1. Chris says:

      Or perhaps it is the rise of the internet! That has more plausibility.

      Actually, it is more likely the introduction of the DSM IV in 1994.

  20. M. says:

    Interesting. Though my own anecdotal experience is quite the opposite. My one child who is on the spectrum was not early, nor induced. He was a precipitous labor at 42 w 3 days. No pitocin. He was briefly stuck. His next younger brother was born at the exact same gestation, also precipitous labor, also no pitocin.

    The child with processing disorders has significant differences in physical features from his siblings. He revieved the same care in the home as his siblings (extended breastfeeding, etc) and the same routine medical care from the same doctor, including vaccines. His youngest sibling was born after an induction at 38 weeks, involving pitocin. At 18 months she shows none of the early signs of asd. the child who has it did.

    Obviously our family does not constitute a proper study. But the combination of existing information and my own experience makes me lean heavily towards this being something that was part of him from conception onward. Maybe the brief oxygen deprivation triggered something? I dont know. But I’m fairly confident that he did not get it from anything I did. And obviously not induction, in his case.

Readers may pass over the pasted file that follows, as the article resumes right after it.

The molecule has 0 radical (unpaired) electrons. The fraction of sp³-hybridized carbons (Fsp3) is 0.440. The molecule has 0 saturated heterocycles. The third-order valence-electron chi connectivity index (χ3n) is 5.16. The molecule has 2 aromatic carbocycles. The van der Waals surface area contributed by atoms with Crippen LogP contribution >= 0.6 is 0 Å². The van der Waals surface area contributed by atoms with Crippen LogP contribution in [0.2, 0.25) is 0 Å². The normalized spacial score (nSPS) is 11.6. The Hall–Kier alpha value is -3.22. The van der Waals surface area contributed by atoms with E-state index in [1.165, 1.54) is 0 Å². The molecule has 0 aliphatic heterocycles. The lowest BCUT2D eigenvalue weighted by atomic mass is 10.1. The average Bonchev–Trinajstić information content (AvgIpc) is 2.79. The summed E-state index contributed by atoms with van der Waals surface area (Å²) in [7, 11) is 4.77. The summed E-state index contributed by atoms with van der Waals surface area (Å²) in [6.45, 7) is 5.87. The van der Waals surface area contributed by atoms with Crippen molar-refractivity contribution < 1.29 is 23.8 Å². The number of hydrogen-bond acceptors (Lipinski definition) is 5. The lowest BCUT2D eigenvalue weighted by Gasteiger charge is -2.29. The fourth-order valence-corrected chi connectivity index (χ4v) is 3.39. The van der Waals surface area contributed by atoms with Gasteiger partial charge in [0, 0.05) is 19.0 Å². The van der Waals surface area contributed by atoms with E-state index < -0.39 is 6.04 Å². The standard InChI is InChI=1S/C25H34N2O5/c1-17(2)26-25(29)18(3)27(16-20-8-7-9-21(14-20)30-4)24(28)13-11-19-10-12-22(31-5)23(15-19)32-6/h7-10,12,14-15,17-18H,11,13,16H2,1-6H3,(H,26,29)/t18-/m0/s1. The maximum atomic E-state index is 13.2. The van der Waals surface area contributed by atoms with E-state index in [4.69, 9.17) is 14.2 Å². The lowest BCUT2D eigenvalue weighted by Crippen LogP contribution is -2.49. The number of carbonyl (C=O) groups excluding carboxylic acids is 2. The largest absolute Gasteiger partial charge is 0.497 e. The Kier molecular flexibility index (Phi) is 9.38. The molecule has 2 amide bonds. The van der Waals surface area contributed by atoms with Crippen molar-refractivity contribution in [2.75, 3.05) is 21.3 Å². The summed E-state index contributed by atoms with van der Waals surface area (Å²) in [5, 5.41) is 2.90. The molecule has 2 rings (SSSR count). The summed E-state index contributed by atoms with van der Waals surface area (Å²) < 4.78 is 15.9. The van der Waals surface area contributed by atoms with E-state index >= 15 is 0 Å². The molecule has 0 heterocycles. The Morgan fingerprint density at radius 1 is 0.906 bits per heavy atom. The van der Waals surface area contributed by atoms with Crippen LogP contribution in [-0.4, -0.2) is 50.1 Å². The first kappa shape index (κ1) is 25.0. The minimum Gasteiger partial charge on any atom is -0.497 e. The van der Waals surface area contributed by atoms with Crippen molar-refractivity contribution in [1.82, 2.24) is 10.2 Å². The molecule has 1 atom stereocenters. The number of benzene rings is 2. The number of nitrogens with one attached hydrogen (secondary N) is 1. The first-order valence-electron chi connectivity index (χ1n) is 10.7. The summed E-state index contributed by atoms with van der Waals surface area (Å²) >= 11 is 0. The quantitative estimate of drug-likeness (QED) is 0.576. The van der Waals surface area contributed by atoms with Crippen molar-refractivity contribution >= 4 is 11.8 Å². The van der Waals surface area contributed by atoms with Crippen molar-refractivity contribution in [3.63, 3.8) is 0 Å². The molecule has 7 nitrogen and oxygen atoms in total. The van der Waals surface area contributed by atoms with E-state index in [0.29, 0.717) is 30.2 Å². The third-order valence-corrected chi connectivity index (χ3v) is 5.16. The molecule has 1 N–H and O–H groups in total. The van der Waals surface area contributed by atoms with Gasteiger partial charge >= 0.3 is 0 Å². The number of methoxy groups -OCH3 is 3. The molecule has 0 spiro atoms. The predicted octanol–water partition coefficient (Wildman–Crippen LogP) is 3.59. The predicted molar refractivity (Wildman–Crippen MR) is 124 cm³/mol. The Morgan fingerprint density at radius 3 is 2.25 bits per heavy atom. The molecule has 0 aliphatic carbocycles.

21. Kasey Chang says:

    Personal anecdote…

    One of my uncles is probably autistic by modern standards. According to grandma (RIP) they were about to take a long stormy boat ride so they induce labor as to have the baby before the boat ride. I doubt there were many meds available back in WW2 days, it’s probably just some oxygen or breathables? Not that I know anything about it.

    My uncle was a quiet child and lived otherwise unremarkable childhood, at least to grandma, don’t cry much, was hazed a lot in compulsory military service (probably due to somewhat anti-social appearance) that required a superior’s intervention, and is now completely withdrawn into himself.

    Of course, a few cases does not make a trend, but this is an interesting angle to look at. Autism is such a fascinating field.

  22. Blues Girl Babe says: